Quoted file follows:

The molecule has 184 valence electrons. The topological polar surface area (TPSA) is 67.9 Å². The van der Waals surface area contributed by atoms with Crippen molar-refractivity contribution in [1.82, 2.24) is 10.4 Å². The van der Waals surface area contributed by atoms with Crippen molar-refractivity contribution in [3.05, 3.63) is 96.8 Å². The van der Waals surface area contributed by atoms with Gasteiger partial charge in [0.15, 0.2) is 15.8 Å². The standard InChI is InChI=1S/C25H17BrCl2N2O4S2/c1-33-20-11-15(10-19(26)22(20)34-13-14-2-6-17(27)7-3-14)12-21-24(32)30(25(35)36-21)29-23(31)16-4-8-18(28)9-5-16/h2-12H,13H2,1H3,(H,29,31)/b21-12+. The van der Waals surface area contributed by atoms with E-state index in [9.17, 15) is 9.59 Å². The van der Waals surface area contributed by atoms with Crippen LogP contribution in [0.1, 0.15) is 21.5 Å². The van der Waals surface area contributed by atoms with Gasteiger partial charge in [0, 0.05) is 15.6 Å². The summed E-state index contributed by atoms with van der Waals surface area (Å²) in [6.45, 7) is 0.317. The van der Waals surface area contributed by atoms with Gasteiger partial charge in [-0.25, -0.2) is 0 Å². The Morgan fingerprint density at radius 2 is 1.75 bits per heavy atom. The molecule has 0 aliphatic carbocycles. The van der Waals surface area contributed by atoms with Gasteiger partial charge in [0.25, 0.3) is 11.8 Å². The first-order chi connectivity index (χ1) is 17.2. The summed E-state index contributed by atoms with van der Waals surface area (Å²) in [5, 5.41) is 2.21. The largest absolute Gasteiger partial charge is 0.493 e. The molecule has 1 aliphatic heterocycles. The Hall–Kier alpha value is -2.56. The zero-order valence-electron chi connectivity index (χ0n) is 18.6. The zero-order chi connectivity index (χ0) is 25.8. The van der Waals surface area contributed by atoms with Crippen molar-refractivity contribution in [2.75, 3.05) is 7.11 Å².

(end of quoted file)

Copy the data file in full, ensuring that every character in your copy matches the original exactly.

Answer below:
The molecule has 184 valence electrons. The topological polar surface area (TPSA) is 67.9 Å². The van der Waals surface area contributed by atoms with Crippen molar-refractivity contribution in [1.82, 2.24) is 10.4 Å². The van der Waals surface area contributed by atoms with Crippen molar-refractivity contribution in [3.05, 3.63) is 96.8 Å². The van der Waals surface area contributed by atoms with Gasteiger partial charge in [0.15, 0.2) is 15.8 Å². The standard InChI is InChI=1S/C25H17BrCl2N2O4S2/c1-33-20-11-15(10-19(26)22(20)34-13-14-2-6-17(27)7-3-14)12-21-24(32)30(25(35)36-21)29-23(31)16-4-8-18(28)9-5-16/h2-12H,13H2,1H3,(H,29,31)/b21-12+. The van der Waals surface area contributed by atoms with E-state index in [9.17, 15) is 9.59 Å². The van der Waals surface area contributed by atoms with Crippen LogP contribution in [0.1, 0.15) is 21.5 Å². The van der Waals surface area contributed by atoms with Gasteiger partial charge in [0, 0.05) is 15.6 Å². The summed E-state index contributed by atoms with van der Waals surface area (Å²) in [6.45, 7) is 0.317. The van der Waals surface area contributed by atoms with Gasteiger partial charge in [-0.25, -0.2) is 0 Å². The Morgan fingerprint density at radius 2 is 1.75 bits per heavy atom. The molecule has 0 aliphatic carbocycles. The van der Waals surface area contributed by atoms with Gasteiger partial charge in [0.25, 0.3) is 11.8 Å². The first-order chi connectivity index (χ1) is 17.2. The summed E-state index contributed by atoms with van der Waals surface area (Å²) in [5, 5.41) is 2.21. The largest absolute Gasteiger partial charge is 0.493 e. The molecule has 1 aliphatic heterocycles. The Hall–Kier alpha value is -2.56. The zero-order valence-electron chi connectivity index (χ0n) is 18.6. The zero-order chi connectivity index (χ0) is 25.8. The van der Waals surface area contributed by atoms with Crippen molar-refractivity contribution in [2.75, 3.05) is 7.11 Å².